Image: ArtisticPhoto Shutterstock
A film to be applied on glass, capable of modulating the passage of solar heat. The goal is to create a pleasant indoor environment even when the sun is at its highest.
Home air conditioning now has a new zero energy ally. It is a glass film created at the Chalmers University of Technology, Sweden, which can regulate the passage of heat on sunny summer days.
” The goal – explains chemist Kasper Moth-Poulsen, head of the research project – is to create a pleasant indoor environment even when the sun is at its highest, without consuming energy or having to close the blinds .”
Domestic air conditioning is one of the great challenges of the energy transition and the fight against climate change.
According to data from the International Energy Agency, in the next 30 years the increasing use of air conditioning and fans, under the pressure of rising global temperatures, will represent one of the main drivers of global electricity demand.
And if the energy system has not given adequate space to renewable sources, the need for air conditioning will necessarily translate into an increase in emissions.
Finding passive solutions, which do not require energy to function, is one of the most popular ways today along with increasing the efficiency of traditional appliances . This line of research also includes the study by Moth-Poulsen and his colleagues, inventors of a method that traps heat from the sun and distributes it evenly over a longer period of time. ” Why not make the most of the energy we get for free instead of trying to fight it, ” adds the chemist.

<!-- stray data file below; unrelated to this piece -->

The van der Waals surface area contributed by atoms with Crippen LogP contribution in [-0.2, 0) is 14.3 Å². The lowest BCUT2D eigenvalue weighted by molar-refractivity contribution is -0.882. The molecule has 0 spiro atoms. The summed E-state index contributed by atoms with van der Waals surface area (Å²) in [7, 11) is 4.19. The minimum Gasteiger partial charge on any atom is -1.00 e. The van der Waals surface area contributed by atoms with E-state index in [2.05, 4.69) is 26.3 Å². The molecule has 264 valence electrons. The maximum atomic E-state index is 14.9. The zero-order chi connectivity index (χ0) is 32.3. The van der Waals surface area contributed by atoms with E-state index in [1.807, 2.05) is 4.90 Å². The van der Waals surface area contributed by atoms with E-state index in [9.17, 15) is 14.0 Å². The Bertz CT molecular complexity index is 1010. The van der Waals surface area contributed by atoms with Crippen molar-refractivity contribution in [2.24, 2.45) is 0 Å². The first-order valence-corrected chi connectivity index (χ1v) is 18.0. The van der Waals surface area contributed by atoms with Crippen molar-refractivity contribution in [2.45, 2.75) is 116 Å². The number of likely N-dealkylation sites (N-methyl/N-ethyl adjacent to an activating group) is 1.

The group of scientists created a system called Molecular Solar Thermal (MOST) that incorporates an organic compound that can store thermal energy by altering its chemical bonds.
When the sun rises in the morning and its rays hit the material, much of the solar energy is absorbed by the molecule. When the sun’s rays no longer hit the film, the molecule returns to its previous shape, releasing the stored energy.
This transformation makes it possible to create a passive thermal storage system capable of helping domestic air conditioning. Scientists are now working both to lower the price of the compound and to increase its concentration within the film.
It is believed that these objectives must be achieved in a relatively short time, in order to have a product ready for sale in the shortest possible time. The research is described in an article published in the journal Advanced Science.